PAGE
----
When we were about 20 kms from Baku a momentous event occurred. A thin sliver of grey on the horizon turned out to be the Caspian Sea. We both admitted to feeling tears prick our eyes when we realised what we were looking at. At home the Caspian seemed like an impossible dream. We merrily talked about reaching it and getting a boat across it, inwardly laughing as if to say it won’t really happen but we can dream. Now here we were and looking at it and it was real. Wowzer.
Baku beckoned and on we went, traffic increasing and panic levels too. I could swear that Pete quite enjoys the adrenaline rush of heavy traffic and he dismissed my fears as we found ourselves on a 6 lane highway. We managed to stay in the bus lane which felt relatively safe but then needed to cross 3 lanes to get to where we wanted to be. I refused and Pete capitulated and we pulled into a bus station and even considered trying to get our bikes and us on a bus. We were eventually approached by a gaggle of taxi drivers, or is it a consortium, who revealed a safe and easy way to get back onto the road which we did.
I prefer to gloss over the next hour or so that it took us to get to our hotel as I want to forget about it and enter a state of denial. One nice encounter however is worth dwelling on when I momentarily lost Pete on a roundabout and looked with desperation at a line of cars bearing down on me like a flock of hungry vultures. With my eyes and my arms I begged them to let me through and I must have looked quite pathetic because, as one, they stopped and the leader of the pack smiled at me, put his hand on his heart and let me through.
Thank you whoever you were.
We spent over a week in Baku awaiting yet another visa, this time one for Uzbekistan.
Baku is the capital of Azerbaijan and an up and coming, trendy sort of place. It has a fabulous centre and old town, with wide tree lined avenues, beautifully renovated old buildings and some very posh shops. The architecture is dramatic and the skyline is dominated by three “Flame Towers” which are illuminated at night with differing designs and some advertising!
We would walk along the boulevard in the evening where everyone goes to show off. (We didn’t as we felt a bit scruffy in the clothes we have been wearing for the last 7 months). Here you walk by the sea on which there are illuminated water lilies and then pass fountains and immaculate gardens.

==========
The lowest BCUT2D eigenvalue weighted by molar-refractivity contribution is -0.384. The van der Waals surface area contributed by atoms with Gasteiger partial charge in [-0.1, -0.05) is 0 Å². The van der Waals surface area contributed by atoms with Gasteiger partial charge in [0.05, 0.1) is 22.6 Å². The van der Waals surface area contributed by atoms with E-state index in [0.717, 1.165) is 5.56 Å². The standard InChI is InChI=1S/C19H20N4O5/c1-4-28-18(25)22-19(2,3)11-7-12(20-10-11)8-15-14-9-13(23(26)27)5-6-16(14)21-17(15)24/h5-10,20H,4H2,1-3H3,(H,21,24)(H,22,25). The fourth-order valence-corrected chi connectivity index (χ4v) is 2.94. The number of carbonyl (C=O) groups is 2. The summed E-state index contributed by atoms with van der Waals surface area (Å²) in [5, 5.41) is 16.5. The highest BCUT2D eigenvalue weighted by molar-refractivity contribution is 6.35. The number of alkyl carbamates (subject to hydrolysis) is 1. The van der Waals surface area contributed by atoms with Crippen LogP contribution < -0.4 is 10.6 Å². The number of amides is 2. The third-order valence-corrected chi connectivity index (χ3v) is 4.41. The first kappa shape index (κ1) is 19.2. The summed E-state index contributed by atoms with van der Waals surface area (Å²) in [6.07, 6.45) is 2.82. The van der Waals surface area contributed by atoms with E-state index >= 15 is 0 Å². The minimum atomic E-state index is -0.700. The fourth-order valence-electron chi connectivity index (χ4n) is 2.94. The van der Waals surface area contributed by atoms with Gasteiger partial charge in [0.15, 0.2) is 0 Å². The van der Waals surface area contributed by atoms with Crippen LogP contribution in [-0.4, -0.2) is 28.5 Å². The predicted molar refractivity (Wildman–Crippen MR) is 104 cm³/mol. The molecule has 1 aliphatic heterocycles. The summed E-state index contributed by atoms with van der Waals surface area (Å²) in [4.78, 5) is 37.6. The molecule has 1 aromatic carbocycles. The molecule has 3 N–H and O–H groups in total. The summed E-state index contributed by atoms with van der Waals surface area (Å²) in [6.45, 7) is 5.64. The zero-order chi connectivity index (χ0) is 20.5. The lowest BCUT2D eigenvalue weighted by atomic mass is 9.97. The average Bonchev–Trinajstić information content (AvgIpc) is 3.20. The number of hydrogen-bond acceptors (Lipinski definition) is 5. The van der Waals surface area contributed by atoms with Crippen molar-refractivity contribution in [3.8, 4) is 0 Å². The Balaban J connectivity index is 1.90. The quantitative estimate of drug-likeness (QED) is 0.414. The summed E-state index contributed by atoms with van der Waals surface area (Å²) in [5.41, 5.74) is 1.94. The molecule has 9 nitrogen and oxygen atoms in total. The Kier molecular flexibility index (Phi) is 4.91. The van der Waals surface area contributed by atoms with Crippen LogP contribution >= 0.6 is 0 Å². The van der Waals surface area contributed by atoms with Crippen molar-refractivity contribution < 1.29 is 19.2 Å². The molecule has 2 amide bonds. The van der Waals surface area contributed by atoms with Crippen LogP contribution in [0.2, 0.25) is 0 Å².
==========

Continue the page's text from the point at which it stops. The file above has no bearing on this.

In the old town we climbed the Maiden’s Tower with its 5 metre thick walls and amazing views from its 72 metre summit.
We had a tour out of Baku to visit the mud volcanoes, small conical hills with mud bubbling and glooping at the top seemingly alive and almost funny.
The journey out there gave us a different view of Azerbaijan where oil has obviously brought great wealth but at the same time has made this particular area ugly and blighted.
We saw oil lakes, a massive amount of drilling, pipes everywhere, refineries and all the paraphernalia of the oil industry which I suppose could never be pretty.
At the local beach resort you swim with a backdrop of drilling platforms which is a bit off putting so we didnt swim.When we cycled out of Baku we passed the ostentatious mansions of the very wealthy which gave way to the high rise flats and sometimes squalid housing of the less wealthy and probably those who are working daily to keep the industry going.
Baku was big, busy and noisy and as usual with cities we were glad to leave and raring to get on with the next stage of our journey. We are now at Baku Sea Port about 70 kms south of Baku and waiting for a boat to take us to Aktau in Kazakhstan.
I remember after we had crossed the border into Azerbaijan cycling in a virtual avenue of old deciduous trees, cycling over the acorns. It felt so English and yet these trees had provided shade for travellers on the Silk Road for the past 200 or 300 years!
I remember that those trees gave way gradually to grassy hills where we saw shepherds on horseback herding their cattle. Then the grass became more spartan and the soil was arid and sandy. Then as we cycled into Baku we saw water tankers being used to water the grass verges.
I remember stopping at a market. A market in this part of the world is a small shop that sells nearly everything but with a high percentage of sweets and biscuits. Outside there was a sheep’s carcass hanging from a chain by its hind legs over a drain with its head put to one side on the pavement. I watched as it was deftly skinned and gutted. I imagine it was slaughtered in this position to conform to hallal rules a couple of hours earlier. I’m glad that I missed that bit but well aware that the reality of meat eating means animals must be slaughtered.